The Chief of Defence Staff, Admiral Ola Sahaad has asked the Federal Government to treat the ceasefire declared by a faction of the Boko Haram Islamic sect with caution.
Admiral Sahaad, who spoke with reporters after a meeting in Abuja, also called on government to strengthen its security operations all over the country to avert further attacks by the group.
According to him, defence officials are excited on the declaration of ceasefire by members of the sect but will not rest on its oars in ensuring the security of lives and properties in Nigeria.
Other security officials in the country also commended members of the group for the ceasefire.
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A faction of the Boko Haram sect had on Monday declared ceasefire after allegedly holding talks with "officials of Borno State Government and leaders of thought from the state."
"I am announcing this ceasefire with the approval and consent of the leader Sheikh Abubakar Shekau. We, therefore, call on all our members to stop all acts of violent immediately and await further directives," said Sheikh Abdul Aziz, who introduced himself as the second in command to Mr Shekau.
He added that members of the Boko Haram should relate the ceasefire message to those "who are not aware or informed of today’s (Monday) development."
Aziz explained: "The Boko Haram ceasefire is nationwide and commences immediately."
He, however, denied the group’s involvement in the recent attacks and killings in Borno and other parts of the North, attributing the violence to the activities of armed robbers and other criminals that allegedly operate under the guise of Boko Haram.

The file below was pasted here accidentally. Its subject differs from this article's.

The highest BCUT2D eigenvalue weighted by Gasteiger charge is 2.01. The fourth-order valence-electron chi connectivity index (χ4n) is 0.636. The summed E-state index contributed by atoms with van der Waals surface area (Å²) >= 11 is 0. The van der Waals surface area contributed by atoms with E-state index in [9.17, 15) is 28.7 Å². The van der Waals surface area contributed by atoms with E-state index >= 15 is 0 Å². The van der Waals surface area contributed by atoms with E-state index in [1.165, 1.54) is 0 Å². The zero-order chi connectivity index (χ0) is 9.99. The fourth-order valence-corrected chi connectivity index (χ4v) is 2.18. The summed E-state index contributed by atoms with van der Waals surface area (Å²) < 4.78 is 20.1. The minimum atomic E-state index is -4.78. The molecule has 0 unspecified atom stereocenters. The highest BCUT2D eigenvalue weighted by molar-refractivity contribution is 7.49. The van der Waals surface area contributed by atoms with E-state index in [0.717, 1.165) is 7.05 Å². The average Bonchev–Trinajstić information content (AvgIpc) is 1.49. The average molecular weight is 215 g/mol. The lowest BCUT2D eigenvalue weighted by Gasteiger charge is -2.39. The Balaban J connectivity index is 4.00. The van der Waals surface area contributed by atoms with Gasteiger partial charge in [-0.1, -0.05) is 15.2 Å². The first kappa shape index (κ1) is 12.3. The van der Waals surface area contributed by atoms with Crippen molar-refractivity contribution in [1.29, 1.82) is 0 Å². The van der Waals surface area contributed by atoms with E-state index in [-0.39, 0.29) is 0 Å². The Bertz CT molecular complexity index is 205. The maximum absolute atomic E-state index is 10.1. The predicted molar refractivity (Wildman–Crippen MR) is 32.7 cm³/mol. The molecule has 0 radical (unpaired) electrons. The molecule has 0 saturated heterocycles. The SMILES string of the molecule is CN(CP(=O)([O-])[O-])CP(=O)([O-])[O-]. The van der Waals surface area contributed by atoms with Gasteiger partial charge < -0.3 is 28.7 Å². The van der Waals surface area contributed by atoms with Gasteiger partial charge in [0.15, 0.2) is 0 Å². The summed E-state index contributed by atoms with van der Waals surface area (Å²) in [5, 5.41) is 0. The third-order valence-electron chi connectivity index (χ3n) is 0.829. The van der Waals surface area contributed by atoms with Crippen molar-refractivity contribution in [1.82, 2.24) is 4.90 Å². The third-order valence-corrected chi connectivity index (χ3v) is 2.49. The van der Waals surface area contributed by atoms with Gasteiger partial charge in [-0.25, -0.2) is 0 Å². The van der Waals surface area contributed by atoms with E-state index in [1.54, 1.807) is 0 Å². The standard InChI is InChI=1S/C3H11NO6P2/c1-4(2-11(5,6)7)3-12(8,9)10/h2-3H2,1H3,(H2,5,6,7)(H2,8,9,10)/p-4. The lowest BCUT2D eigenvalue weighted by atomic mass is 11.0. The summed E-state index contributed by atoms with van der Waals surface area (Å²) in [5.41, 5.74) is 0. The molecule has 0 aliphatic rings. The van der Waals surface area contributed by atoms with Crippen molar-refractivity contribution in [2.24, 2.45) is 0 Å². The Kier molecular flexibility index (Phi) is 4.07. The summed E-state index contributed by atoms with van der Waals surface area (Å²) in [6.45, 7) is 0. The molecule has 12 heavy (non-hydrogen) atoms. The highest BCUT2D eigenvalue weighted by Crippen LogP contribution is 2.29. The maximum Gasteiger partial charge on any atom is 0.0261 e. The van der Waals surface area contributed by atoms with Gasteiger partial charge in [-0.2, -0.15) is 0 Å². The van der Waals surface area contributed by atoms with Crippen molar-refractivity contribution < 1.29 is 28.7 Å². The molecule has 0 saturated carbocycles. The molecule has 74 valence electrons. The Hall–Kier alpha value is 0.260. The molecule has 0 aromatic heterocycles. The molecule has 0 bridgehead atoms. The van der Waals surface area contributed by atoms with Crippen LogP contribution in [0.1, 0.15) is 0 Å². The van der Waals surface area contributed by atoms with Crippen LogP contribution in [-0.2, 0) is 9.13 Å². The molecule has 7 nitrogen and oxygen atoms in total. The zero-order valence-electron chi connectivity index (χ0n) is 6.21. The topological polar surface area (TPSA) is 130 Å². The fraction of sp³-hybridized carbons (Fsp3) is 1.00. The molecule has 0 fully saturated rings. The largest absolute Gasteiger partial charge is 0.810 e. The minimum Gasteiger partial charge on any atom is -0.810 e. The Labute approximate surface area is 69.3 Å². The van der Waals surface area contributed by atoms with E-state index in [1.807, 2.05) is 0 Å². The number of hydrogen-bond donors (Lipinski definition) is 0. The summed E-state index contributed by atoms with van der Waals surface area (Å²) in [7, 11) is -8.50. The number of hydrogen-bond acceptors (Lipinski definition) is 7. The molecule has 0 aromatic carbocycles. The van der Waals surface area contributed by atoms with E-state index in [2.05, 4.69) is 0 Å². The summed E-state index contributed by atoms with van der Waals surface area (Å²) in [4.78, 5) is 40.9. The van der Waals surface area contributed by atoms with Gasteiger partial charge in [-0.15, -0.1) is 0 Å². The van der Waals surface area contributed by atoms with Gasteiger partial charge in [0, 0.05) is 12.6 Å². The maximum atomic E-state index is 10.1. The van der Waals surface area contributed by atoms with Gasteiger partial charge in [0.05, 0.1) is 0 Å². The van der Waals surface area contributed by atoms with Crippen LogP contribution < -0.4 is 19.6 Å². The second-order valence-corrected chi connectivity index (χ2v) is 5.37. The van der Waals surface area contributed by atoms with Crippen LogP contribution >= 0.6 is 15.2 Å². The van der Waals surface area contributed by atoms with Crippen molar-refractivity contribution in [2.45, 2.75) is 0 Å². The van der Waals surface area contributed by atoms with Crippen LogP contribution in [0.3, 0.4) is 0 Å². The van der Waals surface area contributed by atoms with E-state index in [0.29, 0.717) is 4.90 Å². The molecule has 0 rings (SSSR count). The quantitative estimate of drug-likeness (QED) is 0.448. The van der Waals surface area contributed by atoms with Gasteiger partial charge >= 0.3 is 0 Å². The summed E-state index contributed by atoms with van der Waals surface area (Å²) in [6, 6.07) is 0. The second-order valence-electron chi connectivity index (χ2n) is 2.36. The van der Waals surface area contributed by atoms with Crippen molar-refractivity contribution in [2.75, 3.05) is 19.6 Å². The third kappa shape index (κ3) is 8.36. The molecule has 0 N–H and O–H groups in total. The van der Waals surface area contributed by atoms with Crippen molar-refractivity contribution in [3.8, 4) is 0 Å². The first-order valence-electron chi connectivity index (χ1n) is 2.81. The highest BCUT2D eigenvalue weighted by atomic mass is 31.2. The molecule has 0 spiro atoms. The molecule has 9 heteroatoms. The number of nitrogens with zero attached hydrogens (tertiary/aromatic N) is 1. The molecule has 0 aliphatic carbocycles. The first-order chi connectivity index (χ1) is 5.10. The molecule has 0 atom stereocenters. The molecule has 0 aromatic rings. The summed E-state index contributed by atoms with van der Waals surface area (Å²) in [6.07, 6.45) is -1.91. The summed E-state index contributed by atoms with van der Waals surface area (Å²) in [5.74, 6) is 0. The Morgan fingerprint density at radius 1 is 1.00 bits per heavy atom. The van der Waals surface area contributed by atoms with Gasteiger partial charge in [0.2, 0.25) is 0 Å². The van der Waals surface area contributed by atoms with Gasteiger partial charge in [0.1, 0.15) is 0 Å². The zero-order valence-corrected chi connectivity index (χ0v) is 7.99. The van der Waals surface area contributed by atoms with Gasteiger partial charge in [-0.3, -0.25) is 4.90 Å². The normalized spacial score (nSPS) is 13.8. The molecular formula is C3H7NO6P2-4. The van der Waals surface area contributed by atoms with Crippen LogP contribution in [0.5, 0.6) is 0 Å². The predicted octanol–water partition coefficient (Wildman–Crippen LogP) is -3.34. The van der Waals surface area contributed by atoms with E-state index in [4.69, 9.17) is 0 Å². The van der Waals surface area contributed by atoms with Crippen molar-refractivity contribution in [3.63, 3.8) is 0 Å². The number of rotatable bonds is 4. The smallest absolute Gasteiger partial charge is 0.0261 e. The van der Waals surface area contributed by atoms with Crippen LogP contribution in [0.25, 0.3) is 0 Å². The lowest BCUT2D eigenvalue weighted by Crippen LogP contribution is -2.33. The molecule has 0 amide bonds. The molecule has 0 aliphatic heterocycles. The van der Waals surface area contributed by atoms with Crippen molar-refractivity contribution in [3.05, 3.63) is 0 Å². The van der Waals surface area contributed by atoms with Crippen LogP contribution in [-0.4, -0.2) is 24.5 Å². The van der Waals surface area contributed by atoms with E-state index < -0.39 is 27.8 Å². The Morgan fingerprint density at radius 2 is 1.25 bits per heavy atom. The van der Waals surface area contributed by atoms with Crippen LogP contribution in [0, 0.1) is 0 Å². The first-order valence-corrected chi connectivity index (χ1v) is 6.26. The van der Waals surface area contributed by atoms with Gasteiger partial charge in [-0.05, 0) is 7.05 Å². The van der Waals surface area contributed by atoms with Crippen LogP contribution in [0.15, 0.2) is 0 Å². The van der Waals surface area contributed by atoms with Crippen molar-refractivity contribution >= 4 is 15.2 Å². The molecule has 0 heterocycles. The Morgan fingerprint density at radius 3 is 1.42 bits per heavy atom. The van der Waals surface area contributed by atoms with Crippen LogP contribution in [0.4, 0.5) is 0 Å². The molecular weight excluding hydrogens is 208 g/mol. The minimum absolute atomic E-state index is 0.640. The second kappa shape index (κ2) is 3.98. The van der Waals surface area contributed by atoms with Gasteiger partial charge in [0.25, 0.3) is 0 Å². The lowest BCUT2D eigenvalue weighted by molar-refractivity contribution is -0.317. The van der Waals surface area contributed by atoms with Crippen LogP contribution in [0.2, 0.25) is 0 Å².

While speaking on the violence that took over Maiduguri recently, Aziz distanced the group from such acts, pointing out that such attacks were politically-motivated by those seeking power in the Borno Emirate Council, government or otherwise, but not in line with the ideology of the group who are fighting for the cause of Allah.
He also urged the Joint Task Force (JTF) and other security agents to respond positively to the ceasefire.
He said: "Talks with government officials on how to surrender our arms and weapons has also commenced," urging members of the sect to cooperate fully, by surrendering their arms and weapons to security agents.
The group had on 1 November 2012 said they were ready to ceasefire and listed some conditions. The conditions included the arrest and prosecution of a former governor of Borno State, and also that the dialogue must take place in Saudi Arabia.
They had also demanded that all their members, who were arrested and under the custody of security agencies be released immediately, just as their wives and children who were displaced following the crises should be rehabilitated into the society to allow room for dialogue with the Federal Government.
Nigerian mediators who were to represent the group in the dialogue with the Federal Government had included Shettima Ali Monguno, Muhammadu Buhari, Bukar Abba Ibrahim, Ambassador Gaji Galtimari and Barrister Aisha Wakil and her husband.